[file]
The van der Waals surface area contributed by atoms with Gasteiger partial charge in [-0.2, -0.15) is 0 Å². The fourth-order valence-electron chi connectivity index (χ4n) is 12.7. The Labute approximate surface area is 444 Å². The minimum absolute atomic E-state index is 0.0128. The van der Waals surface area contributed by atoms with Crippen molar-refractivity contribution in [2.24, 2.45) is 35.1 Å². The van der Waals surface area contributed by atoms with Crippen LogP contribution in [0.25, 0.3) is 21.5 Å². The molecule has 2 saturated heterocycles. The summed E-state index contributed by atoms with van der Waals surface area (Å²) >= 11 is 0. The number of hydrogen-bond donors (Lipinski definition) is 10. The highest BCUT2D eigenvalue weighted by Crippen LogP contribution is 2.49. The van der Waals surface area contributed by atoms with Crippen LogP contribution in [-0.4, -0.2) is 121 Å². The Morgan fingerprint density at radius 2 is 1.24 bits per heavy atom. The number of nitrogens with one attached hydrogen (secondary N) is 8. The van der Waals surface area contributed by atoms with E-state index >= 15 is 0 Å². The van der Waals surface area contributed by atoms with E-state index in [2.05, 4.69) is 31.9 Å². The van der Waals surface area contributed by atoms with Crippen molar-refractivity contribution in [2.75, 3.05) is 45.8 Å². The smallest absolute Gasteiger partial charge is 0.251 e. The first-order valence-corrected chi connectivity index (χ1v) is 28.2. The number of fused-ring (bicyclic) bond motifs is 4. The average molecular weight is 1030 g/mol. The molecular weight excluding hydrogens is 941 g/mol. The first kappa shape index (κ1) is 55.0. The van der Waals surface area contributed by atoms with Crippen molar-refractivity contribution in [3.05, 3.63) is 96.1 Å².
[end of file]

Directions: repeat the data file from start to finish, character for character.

The van der Waals surface area contributed by atoms with Gasteiger partial charge in [-0.2, -0.15) is 0 Å². The fourth-order valence-electron chi connectivity index (χ4n) is 12.7. The Labute approximate surface area is 444 Å². The minimum absolute atomic E-state index is 0.0128. The van der Waals surface area contributed by atoms with Crippen molar-refractivity contribution in [2.24, 2.45) is 35.1 Å². The van der Waals surface area contributed by atoms with Crippen LogP contribution in [0.25, 0.3) is 21.5 Å². The molecule has 2 saturated heterocycles. The summed E-state index contributed by atoms with van der Waals surface area (Å²) >= 11 is 0. The number of hydrogen-bond donors (Lipinski definition) is 10. The highest BCUT2D eigenvalue weighted by Crippen LogP contribution is 2.49. The van der Waals surface area contributed by atoms with Crippen LogP contribution in [-0.4, -0.2) is 121 Å². The Morgan fingerprint density at radius 2 is 1.24 bits per heavy atom. The number of nitrogens with one attached hydrogen (secondary N) is 8. The van der Waals surface area contributed by atoms with E-state index >= 15 is 0 Å². The van der Waals surface area contributed by atoms with E-state index in [2.05, 4.69) is 31.9 Å². The van der Waals surface area contributed by atoms with Crippen molar-refractivity contribution in [2.75, 3.05) is 45.8 Å². The smallest absolute Gasteiger partial charge is 0.251 e. The first-order valence-corrected chi connectivity index (χ1v) is 28.2. The number of fused-ring (bicyclic) bond motifs is 4. The average molecular weight is 1030 g/mol. The molecular weight excluding hydrogens is 941 g/mol. The first kappa shape index (κ1) is 55.0. The van der Waals surface area contributed by atoms with Crippen molar-refractivity contribution in [3.05, 3.63) is 96.1 Å².